Mueller

The much-awaited testimony of former Special Counsel Robert Mueller has been looming large for months. And now, under oath, Mueller made what could be interpreted as a clear case of obstruction of justice against President Trump.

Under questioning Wednesday from Congressman Cedric Richmond (D-Louisiana), Mueller confirmed under oath that the president ordered White House Counsel Don McGahn to falsify documents related to an inquiry into obstruction of justice against the president. Ordering obstruction is, itself, obstruction of justice.

Although McGahn regularly refused President Trump’s efforts to impede Mueller’s investigation, including efforts to have Mueller removed altogether, obstruction of justice is a rare kind of crime in that it doesn’t have to actually happen in order for someone to be guilty of doing it. Just the attempt to obstruct justice remains a criminal act. In fact, obstruction is rarely actually completed, merely attempted, but is no less criminal for its shortcomings.

In April, the 449-page Mueller Report was made public (and is available for free in both text and audiobook form), though heavily redacted. There was hope that even if Mueller stuck to the script, which he largely did, the testimony before Congress would reach people in a way that a 449-page report wouldn’t.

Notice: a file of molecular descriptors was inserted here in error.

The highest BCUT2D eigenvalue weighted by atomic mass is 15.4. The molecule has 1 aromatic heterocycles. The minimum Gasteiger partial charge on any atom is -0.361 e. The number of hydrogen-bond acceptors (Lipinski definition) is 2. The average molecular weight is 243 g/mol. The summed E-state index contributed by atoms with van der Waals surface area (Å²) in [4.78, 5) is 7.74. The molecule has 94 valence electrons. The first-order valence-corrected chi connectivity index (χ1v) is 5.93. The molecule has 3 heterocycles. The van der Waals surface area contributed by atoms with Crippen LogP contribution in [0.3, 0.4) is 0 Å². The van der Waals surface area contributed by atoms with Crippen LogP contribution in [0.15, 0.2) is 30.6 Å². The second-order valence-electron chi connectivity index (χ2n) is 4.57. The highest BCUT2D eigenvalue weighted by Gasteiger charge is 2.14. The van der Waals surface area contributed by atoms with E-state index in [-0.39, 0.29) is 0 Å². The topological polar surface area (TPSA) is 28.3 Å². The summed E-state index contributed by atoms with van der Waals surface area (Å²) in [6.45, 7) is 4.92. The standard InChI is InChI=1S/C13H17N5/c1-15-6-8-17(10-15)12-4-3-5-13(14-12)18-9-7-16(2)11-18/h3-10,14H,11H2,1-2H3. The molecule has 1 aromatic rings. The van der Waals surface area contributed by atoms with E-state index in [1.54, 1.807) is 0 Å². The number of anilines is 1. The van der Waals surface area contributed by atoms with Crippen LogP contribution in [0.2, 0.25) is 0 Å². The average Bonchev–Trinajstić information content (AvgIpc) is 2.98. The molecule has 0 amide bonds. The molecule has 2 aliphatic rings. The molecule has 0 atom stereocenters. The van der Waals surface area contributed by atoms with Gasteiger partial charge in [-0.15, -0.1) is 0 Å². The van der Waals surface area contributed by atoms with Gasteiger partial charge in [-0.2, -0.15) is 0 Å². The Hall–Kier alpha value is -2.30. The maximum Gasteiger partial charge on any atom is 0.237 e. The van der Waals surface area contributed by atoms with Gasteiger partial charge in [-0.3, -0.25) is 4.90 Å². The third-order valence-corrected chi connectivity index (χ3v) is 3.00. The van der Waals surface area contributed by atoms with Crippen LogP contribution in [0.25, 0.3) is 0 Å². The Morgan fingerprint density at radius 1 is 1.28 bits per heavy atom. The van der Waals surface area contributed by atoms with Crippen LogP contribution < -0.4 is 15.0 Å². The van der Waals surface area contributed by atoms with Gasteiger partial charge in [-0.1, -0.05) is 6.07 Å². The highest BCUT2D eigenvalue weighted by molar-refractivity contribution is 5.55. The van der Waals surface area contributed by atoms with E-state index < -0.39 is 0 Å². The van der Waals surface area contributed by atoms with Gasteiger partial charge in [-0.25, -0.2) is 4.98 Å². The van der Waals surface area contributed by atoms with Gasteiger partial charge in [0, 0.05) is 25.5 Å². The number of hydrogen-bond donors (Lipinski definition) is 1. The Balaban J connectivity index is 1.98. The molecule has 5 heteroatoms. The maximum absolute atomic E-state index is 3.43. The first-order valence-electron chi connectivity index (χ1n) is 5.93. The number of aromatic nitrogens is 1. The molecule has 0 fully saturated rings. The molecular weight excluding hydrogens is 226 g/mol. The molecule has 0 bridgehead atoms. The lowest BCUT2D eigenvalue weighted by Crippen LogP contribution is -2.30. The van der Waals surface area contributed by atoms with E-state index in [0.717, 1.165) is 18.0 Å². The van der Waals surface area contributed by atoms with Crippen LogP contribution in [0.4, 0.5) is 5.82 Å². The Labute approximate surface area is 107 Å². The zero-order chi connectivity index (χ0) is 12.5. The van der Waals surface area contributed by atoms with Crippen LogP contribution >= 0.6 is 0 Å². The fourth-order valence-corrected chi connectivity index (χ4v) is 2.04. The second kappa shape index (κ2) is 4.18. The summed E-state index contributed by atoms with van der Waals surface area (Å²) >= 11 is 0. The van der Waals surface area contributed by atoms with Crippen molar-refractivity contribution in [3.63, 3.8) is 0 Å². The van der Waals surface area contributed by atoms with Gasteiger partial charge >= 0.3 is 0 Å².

And it also gave Mueller the chance to fire back at some ways that report has been misconstrued by President Trump. He did not exonerate the President, Mueller testified under oath. He also made it clear that once Trump leaves office, the interpretation of law that prevented Mueller from issuing any criminal charges against the President would no longer protect him.

Mueller also explicitly stated that receiving intelligence from foreign powers on a political rival as part of a campaign is, under most circumstances, a crime.

“The facts you set out in your report and have spoken about today, tell a disturbing tale of a massive Russian interference in our election, of a campaign so eager to win, so driven by greed, it was willing to accept the help of a hostile power in a presidential election decided by a handful of votes in a few key states,” said committee chairman Congressman Adam Schiff (D-California). “Had it been anyone else in the country they would have been indicted.”

 

(Featured image: C-SPAN/Fair Use)

Katelyn Kivel is a contributing editor and senior legal reporter for Grit Post in Kalamazoo, Michigan. Follow her on Twitter @KatelynKivel.

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